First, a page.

One of my best friends lost his Father-in-Law the other day. They are a Roman Catholic family. And so, I went to the Rosary Friday night and I attended the funeral Mass yesterday at Our Lady of Holy Souls which is right down the street from me. Now, I've never made any particular secret of my fondness for the Catholic faith despite my disagreement with some of the teachings of the Church. I used to be a cantor for the Cathedral downtown. I can still easily sing a Mass. And while the recent changes in the Liturgy still throw me occasionally, I still pretty much remember the formula for the Rosary. Although I don't do it as much as I used to, I think it does me some good to hear Mass now and again, just like it does me some good to visit my Episcopalian friends or to hear my Baptist golf buddy preach.
I got an odd text message Saturday afternoon from a fellow Methodist whose ex-wife is Catholic and who also attended the funeral Mass.
" You weren't taking Communion today were you?"
Well, no. I wasn't. But as has been my practice for years , I get in line with those that are. I cross my arms when I get to the Priest or Eucharistic Minister to indicate that I am not eligible to receive Communion. I get a blessing instead. Which I received yesterday. When I returned to my pew I noticed that other folks received blessings as well.
I never thought anything of it until today. I always sit with friends when I go to Mass. Nobody has ever had a word with me about it. Indeed, yesterday I sat with my friend Ann. She didn't ask me what the heck I thought I was doing when I got in the receiving line just as she has never done before in all the years I've gone to Mass with her or her family. And if anybody would instruct me on this issue it would be her husband who is more Catholic than the Kennedys.
So I decided to look into it. Because somebody must have thought I was out of line or the story about me going up to the altar wouldn't have made it to my friend who texted me.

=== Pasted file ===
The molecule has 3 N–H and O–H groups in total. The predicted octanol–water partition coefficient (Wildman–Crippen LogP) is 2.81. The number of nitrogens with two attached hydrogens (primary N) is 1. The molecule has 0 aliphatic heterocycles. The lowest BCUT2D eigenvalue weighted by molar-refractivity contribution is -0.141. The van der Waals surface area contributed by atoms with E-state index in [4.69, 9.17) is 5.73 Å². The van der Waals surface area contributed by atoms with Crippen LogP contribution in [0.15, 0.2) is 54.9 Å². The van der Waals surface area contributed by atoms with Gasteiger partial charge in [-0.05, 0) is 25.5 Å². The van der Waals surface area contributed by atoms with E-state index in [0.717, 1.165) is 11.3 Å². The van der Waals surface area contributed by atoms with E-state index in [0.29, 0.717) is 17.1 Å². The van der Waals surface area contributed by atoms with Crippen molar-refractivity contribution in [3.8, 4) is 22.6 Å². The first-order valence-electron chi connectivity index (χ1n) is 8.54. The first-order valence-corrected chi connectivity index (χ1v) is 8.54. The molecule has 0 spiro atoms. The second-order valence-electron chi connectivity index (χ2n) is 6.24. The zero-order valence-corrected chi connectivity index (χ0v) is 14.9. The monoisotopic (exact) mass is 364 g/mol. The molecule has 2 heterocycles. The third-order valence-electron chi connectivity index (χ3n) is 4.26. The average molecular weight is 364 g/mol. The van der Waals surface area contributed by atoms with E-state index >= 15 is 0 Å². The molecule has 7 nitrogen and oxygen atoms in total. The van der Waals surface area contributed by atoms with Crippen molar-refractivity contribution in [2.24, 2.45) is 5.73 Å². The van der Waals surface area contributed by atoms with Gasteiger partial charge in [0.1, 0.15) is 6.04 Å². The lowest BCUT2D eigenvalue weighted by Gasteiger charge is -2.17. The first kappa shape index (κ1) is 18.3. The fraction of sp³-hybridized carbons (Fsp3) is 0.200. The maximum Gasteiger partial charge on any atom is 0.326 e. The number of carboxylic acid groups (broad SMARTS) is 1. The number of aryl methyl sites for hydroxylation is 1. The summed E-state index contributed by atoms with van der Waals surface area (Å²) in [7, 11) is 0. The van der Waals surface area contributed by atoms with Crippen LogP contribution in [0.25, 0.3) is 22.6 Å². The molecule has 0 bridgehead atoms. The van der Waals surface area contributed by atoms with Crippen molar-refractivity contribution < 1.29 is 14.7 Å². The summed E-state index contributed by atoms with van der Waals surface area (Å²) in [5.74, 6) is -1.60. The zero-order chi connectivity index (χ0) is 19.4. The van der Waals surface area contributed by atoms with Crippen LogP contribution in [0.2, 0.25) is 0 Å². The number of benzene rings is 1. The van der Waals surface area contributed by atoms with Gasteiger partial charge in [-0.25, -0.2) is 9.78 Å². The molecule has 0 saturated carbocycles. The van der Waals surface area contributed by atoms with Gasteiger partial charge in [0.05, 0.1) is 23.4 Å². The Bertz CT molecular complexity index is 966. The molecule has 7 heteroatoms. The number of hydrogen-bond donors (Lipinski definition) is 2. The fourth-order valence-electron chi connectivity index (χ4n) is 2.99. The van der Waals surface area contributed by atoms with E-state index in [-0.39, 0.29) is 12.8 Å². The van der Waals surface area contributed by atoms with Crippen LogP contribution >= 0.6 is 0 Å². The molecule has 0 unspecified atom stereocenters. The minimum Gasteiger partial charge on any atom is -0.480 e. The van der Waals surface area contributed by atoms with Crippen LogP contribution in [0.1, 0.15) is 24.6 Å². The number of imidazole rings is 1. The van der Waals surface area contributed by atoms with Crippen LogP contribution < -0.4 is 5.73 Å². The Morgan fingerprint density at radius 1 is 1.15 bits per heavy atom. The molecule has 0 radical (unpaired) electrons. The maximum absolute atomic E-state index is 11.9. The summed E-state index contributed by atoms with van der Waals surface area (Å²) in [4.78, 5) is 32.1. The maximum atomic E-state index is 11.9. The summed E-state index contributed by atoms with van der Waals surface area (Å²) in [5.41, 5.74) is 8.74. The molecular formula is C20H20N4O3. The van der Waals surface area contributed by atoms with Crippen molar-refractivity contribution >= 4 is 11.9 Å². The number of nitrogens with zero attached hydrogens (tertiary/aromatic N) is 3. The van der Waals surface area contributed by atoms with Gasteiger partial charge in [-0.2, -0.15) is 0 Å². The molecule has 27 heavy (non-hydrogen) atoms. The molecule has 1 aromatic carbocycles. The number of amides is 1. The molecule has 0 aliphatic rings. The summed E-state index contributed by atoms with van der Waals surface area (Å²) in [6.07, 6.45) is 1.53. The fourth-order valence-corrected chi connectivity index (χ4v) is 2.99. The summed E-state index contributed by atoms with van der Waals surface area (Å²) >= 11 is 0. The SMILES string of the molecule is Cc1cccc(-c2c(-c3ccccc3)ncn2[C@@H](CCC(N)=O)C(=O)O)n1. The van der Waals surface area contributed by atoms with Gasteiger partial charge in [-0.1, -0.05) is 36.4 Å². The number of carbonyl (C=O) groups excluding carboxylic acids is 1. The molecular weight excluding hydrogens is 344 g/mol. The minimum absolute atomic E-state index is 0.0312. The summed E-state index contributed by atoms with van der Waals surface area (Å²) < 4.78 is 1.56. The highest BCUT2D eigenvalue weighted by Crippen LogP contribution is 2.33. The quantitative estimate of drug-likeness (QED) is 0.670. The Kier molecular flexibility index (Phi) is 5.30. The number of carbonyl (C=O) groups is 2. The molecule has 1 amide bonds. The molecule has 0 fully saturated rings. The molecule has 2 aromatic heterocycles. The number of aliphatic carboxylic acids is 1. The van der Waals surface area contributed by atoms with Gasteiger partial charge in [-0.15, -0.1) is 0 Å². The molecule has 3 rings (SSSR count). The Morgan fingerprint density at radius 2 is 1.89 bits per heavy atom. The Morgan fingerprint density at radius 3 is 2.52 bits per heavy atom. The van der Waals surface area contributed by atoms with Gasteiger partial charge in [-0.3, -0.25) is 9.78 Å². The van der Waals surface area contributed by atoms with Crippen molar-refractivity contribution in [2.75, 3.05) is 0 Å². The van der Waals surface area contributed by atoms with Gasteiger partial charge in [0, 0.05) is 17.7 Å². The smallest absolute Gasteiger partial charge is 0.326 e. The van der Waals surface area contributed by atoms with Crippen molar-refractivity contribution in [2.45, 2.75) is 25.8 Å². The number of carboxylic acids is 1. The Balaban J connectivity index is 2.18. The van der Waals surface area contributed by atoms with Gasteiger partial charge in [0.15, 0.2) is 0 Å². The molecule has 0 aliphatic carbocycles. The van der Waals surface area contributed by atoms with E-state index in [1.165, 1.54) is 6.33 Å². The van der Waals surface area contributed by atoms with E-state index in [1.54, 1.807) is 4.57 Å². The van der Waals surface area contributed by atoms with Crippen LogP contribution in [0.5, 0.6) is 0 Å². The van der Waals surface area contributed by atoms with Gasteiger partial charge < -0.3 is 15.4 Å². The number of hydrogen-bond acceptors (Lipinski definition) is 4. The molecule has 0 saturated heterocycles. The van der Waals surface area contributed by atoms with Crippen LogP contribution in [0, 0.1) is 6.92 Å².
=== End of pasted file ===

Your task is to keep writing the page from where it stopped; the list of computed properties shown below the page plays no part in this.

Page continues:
Turns out the practice of bestowing blessings at Communion is kind of controversial. I ran across rollicking discussions concerning the practice on any of a number of websites. The argument against it is that the Vatican does not authorize any departure from the formula of the Mass. There is no need for any other "blessing" than the Benediction at the conclusion of the service and Protestants along with any Catholics that are not in full communion with the Church for some reason can receive it at that time.
Some posters are quite indignant about it, as they view it as the further debasement of the Liturgy, a "feel good" practice to make all seem included without any authority. As one Priest who posted on one of the cites said, " When someone comes up to me with their arms crossed over their chest I just say, 'May Christ be in your heart' and let it go at that. I don't make any gesture with my hand. I mean, I'm glad to see people in church and I want to acknowledge their presence but I don't think anything else is proper." Indeed, this is the reason that the confirmation class leaves the service after the homily. They are not eligible for anything else until they are Confirmed on Holy Saturday. Indeed, I have seen the candidates for Confirmation sent back to class many times. Never knew why until yesterday.
The argument for it, well, there's really no argument for it, is along the lines of "Oh c'mon. Ours is supposed to be a welcoming faith. And there's not a Priest in business that won't bless an infant in his mother's arms when she takes Communion. What's different about an adult?"
I don't see what the big deal is. I know that the Sacraments of the Church are only available to its members and I completely respect that. I don't cross myself and I kneel if my back feels up to it. But going up to the altar with my Catholic friends makes me feel more of a part of the service. That is my one indulgence for lack of a better word and is a really bad pun if you know your church history. And like I said, I never once have been asked to keep my seat so it never occurred to me that I was remotely doing anything disrespectful.
But then again, the United Methodist Church doesn't require me to be "all in." The Catholic Church does require that of its members. I'm not all in.
But it doesn't matter if it's not a big deal to me. If I gave given needless offense to one person in the congregation at Holy Souls yesterday that's one person too many. I respect my Catholic friends too much to run that risk. I will put money in the plate, sing their mostly terrible hymns and exchange the Peace with the folks around me in alter John Wesley.
But I will just wait until the end of Mass to receive my blessing from here on out. It's just easier this way. Because I'm not all in.